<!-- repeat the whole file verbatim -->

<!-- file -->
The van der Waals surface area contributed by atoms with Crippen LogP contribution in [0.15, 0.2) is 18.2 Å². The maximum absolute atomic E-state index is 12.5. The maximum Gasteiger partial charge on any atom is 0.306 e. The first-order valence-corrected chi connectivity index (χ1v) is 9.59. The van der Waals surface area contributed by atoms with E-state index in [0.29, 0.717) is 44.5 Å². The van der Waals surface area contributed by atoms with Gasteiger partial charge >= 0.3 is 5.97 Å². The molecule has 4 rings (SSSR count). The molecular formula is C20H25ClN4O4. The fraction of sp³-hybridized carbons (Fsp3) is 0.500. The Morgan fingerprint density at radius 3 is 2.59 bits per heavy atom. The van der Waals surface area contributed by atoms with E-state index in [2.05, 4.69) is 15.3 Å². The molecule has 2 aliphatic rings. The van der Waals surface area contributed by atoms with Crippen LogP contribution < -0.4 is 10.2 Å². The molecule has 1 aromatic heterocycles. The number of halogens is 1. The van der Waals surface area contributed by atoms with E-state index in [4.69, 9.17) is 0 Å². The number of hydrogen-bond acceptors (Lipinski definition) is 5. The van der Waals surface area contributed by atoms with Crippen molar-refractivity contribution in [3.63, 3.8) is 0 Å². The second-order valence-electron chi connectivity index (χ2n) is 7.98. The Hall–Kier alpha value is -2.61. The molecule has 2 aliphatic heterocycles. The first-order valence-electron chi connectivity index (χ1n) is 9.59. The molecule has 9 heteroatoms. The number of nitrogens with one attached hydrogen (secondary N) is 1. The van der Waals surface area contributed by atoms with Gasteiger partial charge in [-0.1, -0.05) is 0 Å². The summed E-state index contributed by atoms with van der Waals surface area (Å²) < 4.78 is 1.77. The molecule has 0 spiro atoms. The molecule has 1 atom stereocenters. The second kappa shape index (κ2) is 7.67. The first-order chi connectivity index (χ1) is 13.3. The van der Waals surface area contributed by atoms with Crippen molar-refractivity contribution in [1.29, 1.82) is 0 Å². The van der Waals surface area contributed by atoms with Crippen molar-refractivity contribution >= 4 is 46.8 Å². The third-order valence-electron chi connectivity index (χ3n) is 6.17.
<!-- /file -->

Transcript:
The van der Waals surface area contributed by atoms with Crippen LogP contribution in [0.15, 0.2) is 18.2 Å². The maximum absolute atomic E-state index is 12.5. The maximum Gasteiger partial charge on any atom is 0.306 e. The first-order valence-corrected chi connectivity index (χ1v) is 9.59. The van der Waals surface area contributed by atoms with E-state index in [0.29, 0.717) is 44.5 Å². The van der Waals surface area contributed by atoms with Gasteiger partial charge >= 0.3 is 5.97 Å². The molecule has 4 rings (SSSR count). The molecular formula is C20H25ClN4O4. The fraction of sp³-hybridized carbons (Fsp3) is 0.500. The Morgan fingerprint density at radius 3 is 2.59 bits per heavy atom. The van der Waals surface area contributed by atoms with E-state index in [2.05, 4.69) is 15.3 Å². The molecule has 2 aliphatic rings. The van der Waals surface area contributed by atoms with Crippen LogP contribution < -0.4 is 10.2 Å². The molecule has 1 aromatic heterocycles. The number of halogens is 1. The van der Waals surface area contributed by atoms with E-state index in [4.69, 9.17) is 0 Å². The number of hydrogen-bond acceptors (Lipinski definition) is 5. The van der Waals surface area contributed by atoms with Crippen molar-refractivity contribution in [3.63, 3.8) is 0 Å². The second-order valence-electron chi connectivity index (χ2n) is 7.98. The Hall–Kier alpha value is -2.61. The molecule has 2 aliphatic heterocycles. The first-order valence-electron chi connectivity index (χ1n) is 9.59. The molecule has 9 heteroatoms. The number of nitrogens with one attached hydrogen (secondary N) is 1. The van der Waals surface area contributed by atoms with Gasteiger partial charge in [-0.1, -0.05) is 0 Å². The summed E-state index contributed by atoms with van der Waals surface area (Å²) < 4.78 is 1.77. The molecule has 0 spiro atoms. The molecule has 1 atom stereocenters. The second kappa shape index (κ2) is 7.67. The first-order chi connectivity index (χ1) is 13.3. The van der Waals surface area contributed by atoms with Crippen molar-refractivity contribution in [1.29, 1.82) is 0 Å². The van der Waals surface area contributed by atoms with Crippen molar-refractivity contribution >= 4 is 46.8 Å². The third-order valence-electron chi connectivity index (χ3n) is 6.17.